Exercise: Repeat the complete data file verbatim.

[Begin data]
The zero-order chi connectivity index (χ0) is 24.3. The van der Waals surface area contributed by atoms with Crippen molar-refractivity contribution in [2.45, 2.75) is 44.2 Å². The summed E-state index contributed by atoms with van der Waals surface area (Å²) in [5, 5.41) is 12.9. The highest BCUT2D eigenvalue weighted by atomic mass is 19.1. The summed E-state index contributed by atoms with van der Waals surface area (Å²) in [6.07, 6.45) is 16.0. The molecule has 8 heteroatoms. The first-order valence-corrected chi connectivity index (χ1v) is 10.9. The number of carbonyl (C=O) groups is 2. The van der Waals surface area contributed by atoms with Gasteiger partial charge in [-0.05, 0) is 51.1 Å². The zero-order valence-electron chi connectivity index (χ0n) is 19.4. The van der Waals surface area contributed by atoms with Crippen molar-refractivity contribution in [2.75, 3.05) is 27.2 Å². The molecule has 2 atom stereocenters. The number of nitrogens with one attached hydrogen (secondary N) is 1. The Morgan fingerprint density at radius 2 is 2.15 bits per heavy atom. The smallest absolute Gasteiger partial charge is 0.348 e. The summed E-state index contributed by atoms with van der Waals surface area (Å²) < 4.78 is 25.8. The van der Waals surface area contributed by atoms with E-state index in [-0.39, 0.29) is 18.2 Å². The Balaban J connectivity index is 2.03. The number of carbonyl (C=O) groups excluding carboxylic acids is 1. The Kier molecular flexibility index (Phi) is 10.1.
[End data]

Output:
The zero-order chi connectivity index (χ0) is 24.3. The van der Waals surface area contributed by atoms with Crippen molar-refractivity contribution in [2.45, 2.75) is 44.2 Å². The summed E-state index contributed by atoms with van der Waals surface area (Å²) in [5, 5.41) is 12.9. The highest BCUT2D eigenvalue weighted by atomic mass is 19.1. The summed E-state index contributed by atoms with van der Waals surface area (Å²) in [6.07, 6.45) is 16.0. The molecule has 8 heteroatoms. The first-order valence-corrected chi connectivity index (χ1v) is 10.9. The number of carbonyl (C=O) groups is 2. The van der Waals surface area contributed by atoms with Gasteiger partial charge in [-0.05, 0) is 51.1 Å². The zero-order valence-electron chi connectivity index (χ0n) is 19.4. The van der Waals surface area contributed by atoms with Crippen molar-refractivity contribution in [2.75, 3.05) is 27.2 Å². The molecule has 2 atom stereocenters. The number of nitrogens with one attached hydrogen (secondary N) is 1. The Morgan fingerprint density at radius 2 is 2.15 bits per heavy atom. The smallest absolute Gasteiger partial charge is 0.348 e. The summed E-state index contributed by atoms with van der Waals surface area (Å²) < 4.78 is 25.8. The van der Waals surface area contributed by atoms with E-state index in [-0.39, 0.29) is 18.2 Å². The Balaban J connectivity index is 2.03. The number of carbonyl (C=O) groups excluding carboxylic acids is 1. The Kier molecular flexibility index (Phi) is 10.1.